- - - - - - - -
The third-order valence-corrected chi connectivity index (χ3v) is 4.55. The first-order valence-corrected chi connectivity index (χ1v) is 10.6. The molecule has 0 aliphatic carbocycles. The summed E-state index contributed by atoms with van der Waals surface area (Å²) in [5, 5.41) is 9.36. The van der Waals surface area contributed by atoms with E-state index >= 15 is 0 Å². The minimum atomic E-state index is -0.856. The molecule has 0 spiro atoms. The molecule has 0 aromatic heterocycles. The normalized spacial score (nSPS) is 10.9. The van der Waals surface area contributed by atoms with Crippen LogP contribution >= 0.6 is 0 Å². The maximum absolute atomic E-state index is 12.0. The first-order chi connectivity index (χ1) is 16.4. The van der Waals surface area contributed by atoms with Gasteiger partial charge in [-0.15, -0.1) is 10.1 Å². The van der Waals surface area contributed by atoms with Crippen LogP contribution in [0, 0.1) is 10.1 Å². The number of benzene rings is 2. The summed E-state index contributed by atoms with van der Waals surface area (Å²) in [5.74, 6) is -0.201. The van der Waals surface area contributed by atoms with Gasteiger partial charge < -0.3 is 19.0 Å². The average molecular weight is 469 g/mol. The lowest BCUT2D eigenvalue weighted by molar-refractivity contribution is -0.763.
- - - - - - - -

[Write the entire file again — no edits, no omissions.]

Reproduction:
The third-order valence-corrected chi connectivity index (χ3v) is 4.55. The first-order valence-corrected chi connectivity index (χ1v) is 10.6. The molecule has 0 aliphatic carbocycles. The summed E-state index contributed by atoms with van der Waals surface area (Å²) in [5, 5.41) is 9.36. The van der Waals surface area contributed by atoms with E-state index >= 15 is 0 Å². The minimum atomic E-state index is -0.856. The molecule has 0 spiro atoms. The molecule has 0 aromatic heterocycles. The normalized spacial score (nSPS) is 10.9. The van der Waals surface area contributed by atoms with Crippen LogP contribution >= 0.6 is 0 Å². The maximum absolute atomic E-state index is 12.0. The first-order chi connectivity index (χ1) is 16.4. The van der Waals surface area contributed by atoms with Gasteiger partial charge in [-0.15, -0.1) is 10.1 Å². The van der Waals surface area contributed by atoms with Crippen LogP contribution in [0, 0.1) is 10.1 Å². The number of benzene rings is 2. The summed E-state index contributed by atoms with van der Waals surface area (Å²) in [5.74, 6) is -0.201. The van der Waals surface area contributed by atoms with Gasteiger partial charge < -0.3 is 19.0 Å². The average molecular weight is 469 g/mol. The lowest BCUT2D eigenvalue weighted by molar-refractivity contribution is -0.763.